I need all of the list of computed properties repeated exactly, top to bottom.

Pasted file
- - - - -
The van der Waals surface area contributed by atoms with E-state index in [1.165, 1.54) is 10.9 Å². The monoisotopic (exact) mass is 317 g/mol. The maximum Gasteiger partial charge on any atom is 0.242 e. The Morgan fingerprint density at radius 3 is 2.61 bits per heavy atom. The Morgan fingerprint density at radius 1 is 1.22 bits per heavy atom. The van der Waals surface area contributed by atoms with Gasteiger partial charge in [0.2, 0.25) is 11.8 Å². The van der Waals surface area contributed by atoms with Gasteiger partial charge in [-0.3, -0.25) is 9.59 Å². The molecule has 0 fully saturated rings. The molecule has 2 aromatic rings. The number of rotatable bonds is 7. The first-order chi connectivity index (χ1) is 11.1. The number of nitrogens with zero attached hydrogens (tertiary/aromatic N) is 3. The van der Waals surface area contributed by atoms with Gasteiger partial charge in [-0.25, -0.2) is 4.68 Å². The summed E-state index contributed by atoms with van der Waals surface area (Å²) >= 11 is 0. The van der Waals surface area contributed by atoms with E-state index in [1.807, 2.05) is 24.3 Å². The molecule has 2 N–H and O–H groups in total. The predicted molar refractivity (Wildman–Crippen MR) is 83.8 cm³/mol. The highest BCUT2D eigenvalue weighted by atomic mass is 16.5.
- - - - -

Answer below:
The van der Waals surface area contributed by atoms with E-state index in [1.165, 1.54) is 10.9 Å². The monoisotopic (exact) mass is 317 g/mol. The maximum Gasteiger partial charge on any atom is 0.242 e. The Morgan fingerprint density at radius 3 is 2.61 bits per heavy atom. The Morgan fingerprint density at radius 1 is 1.22 bits per heavy atom. The van der Waals surface area contributed by atoms with Gasteiger partial charge in [0.2, 0.25) is 11.8 Å². The van der Waals surface area contributed by atoms with Gasteiger partial charge in [-0.3, -0.25) is 9.59 Å². The molecule has 0 fully saturated rings. The molecule has 2 aromatic rings. The number of rotatable bonds is 7. The first-order chi connectivity index (χ1) is 11.1. The number of nitrogens with zero attached hydrogens (tertiary/aromatic N) is 3. The van der Waals surface area contributed by atoms with Gasteiger partial charge in [-0.25, -0.2) is 4.68 Å². The summed E-state index contributed by atoms with van der Waals surface area (Å²) >= 11 is 0. The van der Waals surface area contributed by atoms with E-state index in [1.807, 2.05) is 24.3 Å². The molecule has 2 N–H and O–H groups in total. The predicted molar refractivity (Wildman–Crippen MR) is 83.8 cm³/mol. The highest BCUT2D eigenvalue weighted by atomic mass is 16.5.